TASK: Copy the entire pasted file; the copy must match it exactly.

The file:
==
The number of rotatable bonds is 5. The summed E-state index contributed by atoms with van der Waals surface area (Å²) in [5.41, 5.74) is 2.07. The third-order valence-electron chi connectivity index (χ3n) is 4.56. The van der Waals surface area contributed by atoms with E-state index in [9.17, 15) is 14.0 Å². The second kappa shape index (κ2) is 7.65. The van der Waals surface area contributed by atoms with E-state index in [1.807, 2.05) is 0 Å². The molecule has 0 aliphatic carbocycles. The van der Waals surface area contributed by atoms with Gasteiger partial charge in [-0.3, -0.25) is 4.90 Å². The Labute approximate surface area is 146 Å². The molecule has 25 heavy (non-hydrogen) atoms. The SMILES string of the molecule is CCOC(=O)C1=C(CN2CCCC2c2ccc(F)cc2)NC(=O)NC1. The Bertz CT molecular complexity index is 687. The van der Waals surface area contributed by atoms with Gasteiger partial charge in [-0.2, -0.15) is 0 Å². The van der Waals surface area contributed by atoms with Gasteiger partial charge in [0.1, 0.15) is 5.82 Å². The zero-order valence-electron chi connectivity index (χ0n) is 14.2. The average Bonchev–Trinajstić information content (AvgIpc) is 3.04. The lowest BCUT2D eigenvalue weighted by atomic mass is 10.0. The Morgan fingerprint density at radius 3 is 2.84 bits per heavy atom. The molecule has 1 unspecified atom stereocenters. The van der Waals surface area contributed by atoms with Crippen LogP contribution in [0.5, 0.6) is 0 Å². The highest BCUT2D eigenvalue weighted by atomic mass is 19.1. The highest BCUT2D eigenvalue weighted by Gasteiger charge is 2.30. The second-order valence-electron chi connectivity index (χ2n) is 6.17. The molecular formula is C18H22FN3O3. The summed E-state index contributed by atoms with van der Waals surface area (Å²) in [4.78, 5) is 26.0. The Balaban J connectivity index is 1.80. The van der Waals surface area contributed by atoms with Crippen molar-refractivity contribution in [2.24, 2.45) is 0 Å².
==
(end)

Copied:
The number of rotatable bonds is 5. The summed E-state index contributed by atoms with van der Waals surface area (Å²) in [5.41, 5.74) is 2.07. The third-order valence-electron chi connectivity index (χ3n) is 4.56. The van der Waals surface area contributed by atoms with E-state index in [9.17, 15) is 14.0 Å². The second kappa shape index (κ2) is 7.65. The van der Waals surface area contributed by atoms with E-state index in [1.807, 2.05) is 0 Å². The molecule has 0 aliphatic carbocycles. The van der Waals surface area contributed by atoms with Gasteiger partial charge in [-0.3, -0.25) is 4.90 Å². The Labute approximate surface area is 146 Å². The molecule has 25 heavy (non-hydrogen) atoms. The SMILES string of the molecule is CCOC(=O)C1=C(CN2CCCC2c2ccc(F)cc2)NC(=O)NC1. The Bertz CT molecular complexity index is 687. The van der Waals surface area contributed by atoms with Gasteiger partial charge in [-0.2, -0.15) is 0 Å². The van der Waals surface area contributed by atoms with Gasteiger partial charge in [0.1, 0.15) is 5.82 Å². The zero-order valence-electron chi connectivity index (χ0n) is 14.2. The average Bonchev–Trinajstić information content (AvgIpc) is 3.04. The lowest BCUT2D eigenvalue weighted by atomic mass is 10.0. The Morgan fingerprint density at radius 3 is 2.84 bits per heavy atom. The molecule has 1 unspecified atom stereocenters. The van der Waals surface area contributed by atoms with Crippen LogP contribution in [0.5, 0.6) is 0 Å². The highest BCUT2D eigenvalue weighted by atomic mass is 19.1. The highest BCUT2D eigenvalue weighted by Gasteiger charge is 2.30. The second-order valence-electron chi connectivity index (χ2n) is 6.17. The molecular formula is C18H22FN3O3. The summed E-state index contributed by atoms with van der Waals surface area (Å²) in [4.78, 5) is 26.0. The Balaban J connectivity index is 1.80. The van der Waals surface area contributed by atoms with Crippen molar-refractivity contribution in [2.24, 2.45) is 0 Å².